4 Reasons Germany Is Primed for Smart Cities
A 2017 survey by digital parking helper company EasyPark ranked the top 100 “smartest” cities in the world. Using metrics such as access to car sharing services, citizen participation, commitment to clean energy, and access to 4G internet, the group scored more than 500 urban centers across the world, coming up with the top 100.
Of those top 100 cities worldwide, Germany had 10 cities that made the cut, an impressive showing.
In the two years since that survey, German cities have continued to grow and find ways to improve life for their citizens, with more and more municipalities joining the ranks of “smart” cities. Here are the 4 reasons we think Germany is primed to see a boom in the growth of smart cities:
By 2025, Berlin hopes to have at least 200 e-buses on the city streets. These bright yellow buses run on electricity, but don’t need hours upon hours of charging each night before they go into service. Instead, the way these buses charge has been compared to the way an electric toothbrush charges: The bus charges as it moves along the streets thanks to special charging plates beneath the asphalt.
There currently are five e-buses on Berlin’s roads, but the planned rapid expansion means more residents and tourists each year will have access to public transportation run on clean, renewable energy. Having the technology and infrastructure already implemented in Germany’s largest city will make its expansion to other, smaller cities much easier in the future.
Germany is a hub for many large company headquarters. Big brands such as BMW, DHL, Aldi, and Bosch call German cities home.
With big business comes the opportunity for financial investment in the cities where those businesses are located. Not only do the businesses themselves bring financial resources to cities, but all the employees that are necessary for the smooth operation of headquarters have to find places to live, buy food and clothing, enroll their children in schools, and any other host of day-to-day activities.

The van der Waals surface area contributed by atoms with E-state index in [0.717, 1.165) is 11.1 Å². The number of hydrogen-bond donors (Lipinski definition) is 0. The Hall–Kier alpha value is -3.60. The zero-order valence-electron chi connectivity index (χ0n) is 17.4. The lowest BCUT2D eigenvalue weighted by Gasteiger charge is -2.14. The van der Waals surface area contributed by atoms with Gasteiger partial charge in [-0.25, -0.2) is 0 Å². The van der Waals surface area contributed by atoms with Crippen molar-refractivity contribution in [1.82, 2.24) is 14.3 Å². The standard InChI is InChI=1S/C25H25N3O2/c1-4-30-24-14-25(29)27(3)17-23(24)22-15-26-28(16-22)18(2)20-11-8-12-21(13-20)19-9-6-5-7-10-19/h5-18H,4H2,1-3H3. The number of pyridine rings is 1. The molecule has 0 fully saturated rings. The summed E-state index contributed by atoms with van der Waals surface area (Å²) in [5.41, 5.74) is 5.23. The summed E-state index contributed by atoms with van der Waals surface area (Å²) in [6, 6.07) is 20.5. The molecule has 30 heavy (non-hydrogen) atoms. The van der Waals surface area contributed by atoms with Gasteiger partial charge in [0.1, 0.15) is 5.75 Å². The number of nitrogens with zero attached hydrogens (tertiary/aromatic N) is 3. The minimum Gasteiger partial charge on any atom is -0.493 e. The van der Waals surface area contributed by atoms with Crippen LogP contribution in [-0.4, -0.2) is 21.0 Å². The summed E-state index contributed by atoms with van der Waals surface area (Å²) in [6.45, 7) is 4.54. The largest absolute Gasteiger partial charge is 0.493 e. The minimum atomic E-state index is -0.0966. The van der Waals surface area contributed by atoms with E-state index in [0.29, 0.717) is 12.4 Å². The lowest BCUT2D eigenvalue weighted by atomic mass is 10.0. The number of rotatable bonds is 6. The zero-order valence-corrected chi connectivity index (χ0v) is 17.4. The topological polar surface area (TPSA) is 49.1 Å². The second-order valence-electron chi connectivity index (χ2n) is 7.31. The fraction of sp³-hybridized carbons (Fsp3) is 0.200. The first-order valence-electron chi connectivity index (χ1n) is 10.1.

Additionally, many of Germany’s biggest companies operate in industries that involve technology, such as telecommunications, automotive, shipping and logistics. Work in these industries is innovative and forward-thinking, often leading to developments that benefit the public and private sectors.
For example, improved telecommunications technology that is put to market is available for wider use. The developments make life better, easier, or more sustainable for the general population, improving quality of life.
Many German cities offer a wealth of history, beautiful scenery, and interesting experiences for tourists across the globe. Tourism in Germany as a whole has grown in the last two decades, with overall annual visits more than doubling between 1992 and 2017. In 2018 alone, Berlin saw 13.5 million visitors, making it the third most-visited city in all of Europe.
With those high numbers of tourists, paired with larger populations of residents, finding a solution that can keep people moving throughout the cities, accessing the information and resources they need, and also making life affordable for everyone is a necessity. Smart city technology can help improve public transportation routes, provide access to clean energy, open up wireless internet to people who may not otherwise have access, and make navigating the city much easier.
Large Energy Consumers
The larger a city is, the more carbon monoxide it puts out. Germany has four cities with more than 1 million residents, which means a lot of carbon monoxide emissions, pollution, and energy use.
In 2016, when Germany signed onto the Paris Climate Agreement, it vowed to reduce its overall carbon emissions by 2.5 percent no later than 2035. These reductions mean that Germany needs to find ways to curb its emissions, especially in its largest cities.
Through a combination of creating smarter public transportation and ride-sharing opportunities, working with individual consumers to decrease their personal energy usage, and exploring and implementing sustainable energy production and use, the country can work toward its goal.
Smart city technology can help Germany reach these targets in a variety of ways.
Sensors placed on traffic lights and in parking spaces can improve the flow of traffic for decreased energy use, and also help city leaders optimize public transportation routes to make the use of buses and trains more attractive for daily commuting. Access to wireless internet and apps that show real-time in-home energy consumption can train residents to make more environmentally friendly choices in their homes.
And creating city-wide solar, wind, or water power stations that can be used to offset or replace traditional energy sources means more people will be able to utilize sustainable energy in their everyday lives.
Smart City Management Made Easy
At @Assist, we believe that every city can become a smart city with the right tools. That’s why we created Tomo, our smart city management platform.
From city leaders down to individual citizens, Tomo provides a seamless experience, helping make everyday city life more efficient, affordable, sustainable, and enjoyable. Learn more today!